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Subject: Tigris & Euphrates, A Wargamer's Review rss

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Jeff K
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Garner
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At first glance it may seem to a wargamer that, outside of the word "conflict" in the rules, T&E has little to do with wargaming. Clearly, T&E contains the element of "conflict," which firmly puts the game into slightly unfamiliar and possibly uncomfortable territory for many eurogamers. And yet, most would assert in the strongest possible terms that this game is a tried and true euro.

This concept has no doubt been hashed over quite a bit here at BGG. However, most reviews which touch on this subject fail to define key elements in this game which may well appeal to wargamers in general, and thus show where the crossover points between these two great genres exist. This review presupposes that you know something of the mechanics of the game, information which is so hugely abundant here at BGG that I will not repeat it.

First, T&E is very abstract. Some may say painfully abstract. Incidentally, much of the reason I like this game is due to the fact that it is so abstract, because I believe that I am an abstract thinker. So let's get the bias out of the way now, nonetheless I shall try to remain objective. Nor would I presume to speak for wargamers in general, simply from my own observations. Caveats completed, I return to my point. Because this game is abstract, the concepts underlying the activities which you find yourself partaking in during the course of the game are decidedly "wargame-ish." Let's look at a few:

Terrain: at first glance, the board seems pretty feature-less. Aside from the river spaces (which, like every other clever element of this game, play a huge part in your strategy), there are not terrain-advantageous features. However, consider the game at mid-play when the board is populated with tiles. T&E is a tile laying game first and foremost, however the tiles really are not just pieces which represent "units", but they can very much influence the placement of new tiles. Not just in a "Ha! I blocked you!" sort of way (the least interesting way to my mind), but in a much more subtle way in which the "landscape" of tiles can influence the game much in the same way terrain does. For instance, the "landscape" can provide avenues of attack upon your opponent's units, or allow you to attempt an internal "coup d'etat" or even a resource grab, all of which are legitimate wargame activities (mostly because they come at the expense of your opponents). You can in fact use tiles to effectively block your opponents, as I already mentioned, but it is much more effective to use them offensively, to gain you territory, positional advantage (when joining territories) or even simple numerical advantage. While these concepts are nearly universal to tile-laying games, T&E may be unique in the aspect that your end goal is going to be to bring down your opponents nascent civilization, or least deal them a little damage while earning yourself a few VPs. This, above all, makes these activities much like warfare at the strategic level. Which brings me to...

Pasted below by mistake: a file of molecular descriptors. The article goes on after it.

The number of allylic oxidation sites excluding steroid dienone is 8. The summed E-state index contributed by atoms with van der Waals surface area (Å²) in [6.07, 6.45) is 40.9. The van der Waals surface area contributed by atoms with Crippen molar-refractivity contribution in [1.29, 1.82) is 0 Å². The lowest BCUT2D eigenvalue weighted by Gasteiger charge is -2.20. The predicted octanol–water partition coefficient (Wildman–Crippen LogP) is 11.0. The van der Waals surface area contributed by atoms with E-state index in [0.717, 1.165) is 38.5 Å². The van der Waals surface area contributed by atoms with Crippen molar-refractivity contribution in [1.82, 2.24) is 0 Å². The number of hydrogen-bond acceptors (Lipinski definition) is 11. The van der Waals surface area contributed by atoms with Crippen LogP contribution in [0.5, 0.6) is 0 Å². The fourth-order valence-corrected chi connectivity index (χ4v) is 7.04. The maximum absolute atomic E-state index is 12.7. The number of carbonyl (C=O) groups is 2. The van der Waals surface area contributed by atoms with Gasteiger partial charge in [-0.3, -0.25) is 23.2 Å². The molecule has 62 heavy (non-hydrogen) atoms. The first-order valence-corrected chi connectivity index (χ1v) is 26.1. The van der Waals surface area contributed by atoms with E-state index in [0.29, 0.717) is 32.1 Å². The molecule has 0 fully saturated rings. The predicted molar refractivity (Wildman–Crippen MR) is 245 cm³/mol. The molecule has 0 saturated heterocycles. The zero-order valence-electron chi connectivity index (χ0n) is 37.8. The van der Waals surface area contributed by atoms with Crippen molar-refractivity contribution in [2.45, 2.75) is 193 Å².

Scale: T&E forces you to play in both tactical and strategic arenas simultaneously. You overarching strategy is to take territory (and, by extension, VPs) from your opponents, but you must work through smaller and more immediate tactical means to achieve this goal. You are limited to 2 actions a round. The decision tree is agonizing and the tension is palpable, both are qualities of a good wargame. If you simply play with an eye toward "what can I get right now?" you will almost certainly lose the game. It is only with large swings that the game will be won, and large swings require leverage, which in turn requires lots of forethought and planning. Lots of little tactical victories will not win you the game, unless they are linked together in an effective way to achieve a much larger goal.

Leaders: which are exactly what they represent, individuals which are capable of special actions. Leaders are used in a strictly wargame sense and also as "special forces" capable of infiltration (there's a good wargame term for you, by the way). They activate units for certain special actions (such as conflict), but they can also be used in a more undercover role, infiltrating your opponent's camp and fomenting unrest. Judicious play with your leaders is key to success in this game, much as effective use of leaders is key to military victory. This aspect cannot be overlooked during play.

Conflict: the most basic of warfare themes. This is probably the least abstracted element in the game. There is very little luck factor, as the outcome is deterministic. But it is based on odds, and furthermore each conflict can be "reinforced" by playing tiles representing the proper units from behind your screen. I would venture to say that the only luck factor is drawing said tiles for the reinforcement of conflict actions. Indeed, the more wargamey amongst you may be in the habit of counting the tiles played to assess the likelihood of conflict outcome towards the end of the game when the tile bag is relatively light. I have indicated that the tiles themselves can represent a "landscape" when arranged on the board, however for the purposes of conflict there are distinct unit types, and each can take advantage of one of the abstracted elements of the game. This is directly analogous to military units. Each different type has some special aspect, and they answer to the like-colored leader. At the end of an outright combat, the losing force must (usually) withdraw its units and leaders, which is of course parallel to a military withdraw or route.